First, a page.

Title 42 is built on a racist lie, and it’s for that reason that even some within the Biden White House have criticized its continued use; it’s so contentious that, in November, a federal judge has finally barred the White House from invoking the policy, following a lawsuit from the American Civil Liberties Union.
Workers, Migrant or Not
But for all the U.S. state’s rhetoric about its borders, the U.S. economy relies – and has always relied – on migrant labor. The hypocrisy should surprise no one. But the fact is that in the modern context, migrant labor serves a few key functions for the capitalist class.
In the first place, the precarity of migrant workers makes them especially vulnerable to exploitation by the bosses. They’re often forced into low-paying jobs that U.S.-born workers won’t or don’t take. Taking the job means being able to send money back home; and failure to comply with dangerous, burdensome demands could mean risking arrest and deportation.
Second, by hiring migrant labor, bosses and companies can drive down production costs across an entire sector. With a labor force that reluctantly accepts lower wages, a company can boost its profit margin and gain an edge over its competitors. That sector of the economy then becomes the site of a race to the bottom, as all the other companies drive down wages in kind.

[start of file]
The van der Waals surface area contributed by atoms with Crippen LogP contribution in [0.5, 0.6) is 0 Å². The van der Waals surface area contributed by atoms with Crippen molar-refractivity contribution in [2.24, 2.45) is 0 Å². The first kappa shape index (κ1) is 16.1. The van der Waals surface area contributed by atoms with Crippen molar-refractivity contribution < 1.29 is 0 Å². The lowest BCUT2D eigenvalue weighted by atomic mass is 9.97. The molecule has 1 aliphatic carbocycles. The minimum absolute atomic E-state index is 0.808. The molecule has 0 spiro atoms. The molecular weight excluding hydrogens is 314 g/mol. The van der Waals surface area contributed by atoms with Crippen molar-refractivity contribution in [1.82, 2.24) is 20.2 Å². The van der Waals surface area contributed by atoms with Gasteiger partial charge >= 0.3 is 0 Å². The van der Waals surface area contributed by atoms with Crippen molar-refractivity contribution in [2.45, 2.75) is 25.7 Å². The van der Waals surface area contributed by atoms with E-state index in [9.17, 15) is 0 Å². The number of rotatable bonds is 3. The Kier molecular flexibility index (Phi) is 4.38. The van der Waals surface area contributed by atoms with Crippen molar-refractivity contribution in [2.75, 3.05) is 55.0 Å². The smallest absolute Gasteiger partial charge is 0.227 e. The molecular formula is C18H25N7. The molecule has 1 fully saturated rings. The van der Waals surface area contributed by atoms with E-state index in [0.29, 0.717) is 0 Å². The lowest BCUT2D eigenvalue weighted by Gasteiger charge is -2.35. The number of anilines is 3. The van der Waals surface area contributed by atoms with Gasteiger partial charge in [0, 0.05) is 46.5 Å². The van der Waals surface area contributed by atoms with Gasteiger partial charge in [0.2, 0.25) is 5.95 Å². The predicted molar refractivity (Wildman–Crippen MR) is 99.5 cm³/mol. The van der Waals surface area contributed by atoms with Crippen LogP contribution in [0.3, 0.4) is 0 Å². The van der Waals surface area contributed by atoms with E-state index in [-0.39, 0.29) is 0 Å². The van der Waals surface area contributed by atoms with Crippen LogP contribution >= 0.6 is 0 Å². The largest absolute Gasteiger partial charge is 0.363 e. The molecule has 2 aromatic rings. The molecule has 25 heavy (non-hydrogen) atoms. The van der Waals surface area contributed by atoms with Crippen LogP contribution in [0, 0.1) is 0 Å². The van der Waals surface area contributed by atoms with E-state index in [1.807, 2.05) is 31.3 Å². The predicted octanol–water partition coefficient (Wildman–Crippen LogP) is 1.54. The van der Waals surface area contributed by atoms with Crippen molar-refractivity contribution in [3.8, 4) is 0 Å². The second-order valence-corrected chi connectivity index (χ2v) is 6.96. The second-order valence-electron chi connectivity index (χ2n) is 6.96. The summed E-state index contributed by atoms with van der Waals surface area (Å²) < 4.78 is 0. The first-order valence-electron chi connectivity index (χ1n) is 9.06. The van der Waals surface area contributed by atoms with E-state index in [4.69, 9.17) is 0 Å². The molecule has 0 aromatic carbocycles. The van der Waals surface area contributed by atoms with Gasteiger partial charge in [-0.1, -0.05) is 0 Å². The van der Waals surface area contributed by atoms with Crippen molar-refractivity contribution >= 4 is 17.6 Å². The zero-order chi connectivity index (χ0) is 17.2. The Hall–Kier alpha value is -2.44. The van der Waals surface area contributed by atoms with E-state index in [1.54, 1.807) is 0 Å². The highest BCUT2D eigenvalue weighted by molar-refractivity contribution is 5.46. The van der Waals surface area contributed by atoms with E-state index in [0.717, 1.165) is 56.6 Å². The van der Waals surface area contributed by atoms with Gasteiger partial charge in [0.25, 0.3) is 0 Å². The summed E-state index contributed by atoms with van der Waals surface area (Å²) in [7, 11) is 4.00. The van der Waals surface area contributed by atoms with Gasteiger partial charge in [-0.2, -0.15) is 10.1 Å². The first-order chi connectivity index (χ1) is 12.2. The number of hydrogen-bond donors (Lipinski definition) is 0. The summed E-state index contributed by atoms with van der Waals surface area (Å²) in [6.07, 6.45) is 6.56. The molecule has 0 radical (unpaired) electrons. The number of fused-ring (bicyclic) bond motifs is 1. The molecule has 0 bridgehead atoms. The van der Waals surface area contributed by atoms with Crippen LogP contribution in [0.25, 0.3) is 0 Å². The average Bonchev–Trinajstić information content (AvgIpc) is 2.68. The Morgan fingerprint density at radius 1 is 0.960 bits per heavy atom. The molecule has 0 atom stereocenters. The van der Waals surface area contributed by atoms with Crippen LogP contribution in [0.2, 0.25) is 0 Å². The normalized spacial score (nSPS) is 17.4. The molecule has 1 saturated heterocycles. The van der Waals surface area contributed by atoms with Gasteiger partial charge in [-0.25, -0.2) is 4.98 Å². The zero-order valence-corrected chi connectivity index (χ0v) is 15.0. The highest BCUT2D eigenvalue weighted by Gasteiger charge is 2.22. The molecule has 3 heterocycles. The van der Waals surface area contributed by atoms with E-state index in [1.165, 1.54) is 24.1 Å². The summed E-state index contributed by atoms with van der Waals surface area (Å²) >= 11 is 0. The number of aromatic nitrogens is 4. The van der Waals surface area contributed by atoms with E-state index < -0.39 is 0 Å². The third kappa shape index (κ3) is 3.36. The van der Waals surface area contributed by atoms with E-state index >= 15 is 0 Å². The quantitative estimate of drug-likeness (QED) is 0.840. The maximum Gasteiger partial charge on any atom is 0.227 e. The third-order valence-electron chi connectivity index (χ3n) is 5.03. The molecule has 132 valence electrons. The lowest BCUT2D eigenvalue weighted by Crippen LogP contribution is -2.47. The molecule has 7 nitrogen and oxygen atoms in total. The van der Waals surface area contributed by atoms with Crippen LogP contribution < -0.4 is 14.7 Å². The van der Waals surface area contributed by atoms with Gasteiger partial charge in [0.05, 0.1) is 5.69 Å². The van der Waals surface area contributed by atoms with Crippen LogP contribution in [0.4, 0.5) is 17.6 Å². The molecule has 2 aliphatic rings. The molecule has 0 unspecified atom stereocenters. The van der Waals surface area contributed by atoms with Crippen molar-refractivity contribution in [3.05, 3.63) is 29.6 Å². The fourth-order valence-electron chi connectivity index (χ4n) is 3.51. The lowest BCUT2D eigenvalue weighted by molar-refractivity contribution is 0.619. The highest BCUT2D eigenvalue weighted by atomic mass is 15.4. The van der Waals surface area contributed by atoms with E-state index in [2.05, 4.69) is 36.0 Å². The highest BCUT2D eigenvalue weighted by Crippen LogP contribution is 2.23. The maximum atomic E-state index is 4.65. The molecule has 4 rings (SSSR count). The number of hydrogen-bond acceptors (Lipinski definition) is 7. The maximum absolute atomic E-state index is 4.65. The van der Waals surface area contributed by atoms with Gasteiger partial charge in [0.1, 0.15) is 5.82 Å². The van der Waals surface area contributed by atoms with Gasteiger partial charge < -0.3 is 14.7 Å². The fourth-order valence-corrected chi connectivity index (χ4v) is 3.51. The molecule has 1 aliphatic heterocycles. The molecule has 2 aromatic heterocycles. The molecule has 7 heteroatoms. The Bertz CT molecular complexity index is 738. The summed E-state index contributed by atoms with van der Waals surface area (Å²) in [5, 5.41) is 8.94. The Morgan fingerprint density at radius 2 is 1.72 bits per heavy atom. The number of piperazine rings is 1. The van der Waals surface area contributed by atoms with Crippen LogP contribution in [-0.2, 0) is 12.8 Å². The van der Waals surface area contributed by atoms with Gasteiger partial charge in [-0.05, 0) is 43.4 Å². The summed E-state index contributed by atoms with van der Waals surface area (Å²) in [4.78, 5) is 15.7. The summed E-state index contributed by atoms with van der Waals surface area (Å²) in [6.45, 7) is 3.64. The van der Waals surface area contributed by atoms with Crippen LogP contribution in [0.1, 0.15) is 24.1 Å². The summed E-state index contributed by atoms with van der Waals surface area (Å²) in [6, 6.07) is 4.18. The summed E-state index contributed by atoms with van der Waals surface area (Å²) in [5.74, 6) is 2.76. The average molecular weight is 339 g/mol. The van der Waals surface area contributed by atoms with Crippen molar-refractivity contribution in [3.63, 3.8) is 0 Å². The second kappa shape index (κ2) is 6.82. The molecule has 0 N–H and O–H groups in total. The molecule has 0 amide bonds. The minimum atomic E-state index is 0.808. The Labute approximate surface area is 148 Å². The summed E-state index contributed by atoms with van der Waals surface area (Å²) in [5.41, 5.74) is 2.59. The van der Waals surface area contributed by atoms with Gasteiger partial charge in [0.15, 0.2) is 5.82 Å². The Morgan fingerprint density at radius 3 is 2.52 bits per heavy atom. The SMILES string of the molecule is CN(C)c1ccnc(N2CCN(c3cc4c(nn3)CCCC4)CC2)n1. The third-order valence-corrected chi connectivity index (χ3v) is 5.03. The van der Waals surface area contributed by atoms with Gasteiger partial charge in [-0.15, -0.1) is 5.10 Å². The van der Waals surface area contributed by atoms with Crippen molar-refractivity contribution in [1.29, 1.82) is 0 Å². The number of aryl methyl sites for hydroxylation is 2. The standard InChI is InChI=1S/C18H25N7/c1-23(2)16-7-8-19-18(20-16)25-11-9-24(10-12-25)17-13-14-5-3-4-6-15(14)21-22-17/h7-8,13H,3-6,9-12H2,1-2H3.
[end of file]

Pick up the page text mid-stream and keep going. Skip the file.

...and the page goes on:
And third, as wages fall, right-wing forces can appeal to a section of U.S.-born workers as a base of social reaction, absent a left alternative. The right political figure – DeSantis, Trump – can make the argument that “illegal immigrants are taking jobs from real Americans,” stirring up racist and xenophobic sentiments in the populace. The populist right in the United States has posed as defenders of native born workers by opposing race-to-the-bottom policies like the bipartisan NAFTA trade deal between the U.S., Mexico and Canada (which Biden supported as a senator and which was signed by a Democratic administration).
The result of all these factors is to encourage the U.S.-born working class to see its national exploiters as friends, and its fellow workers as enemies. And the capitalists, having successfully divided the working class along lines of race and nationality, can continue exploiting working class people of all nationalities.
The U.S. and Latin America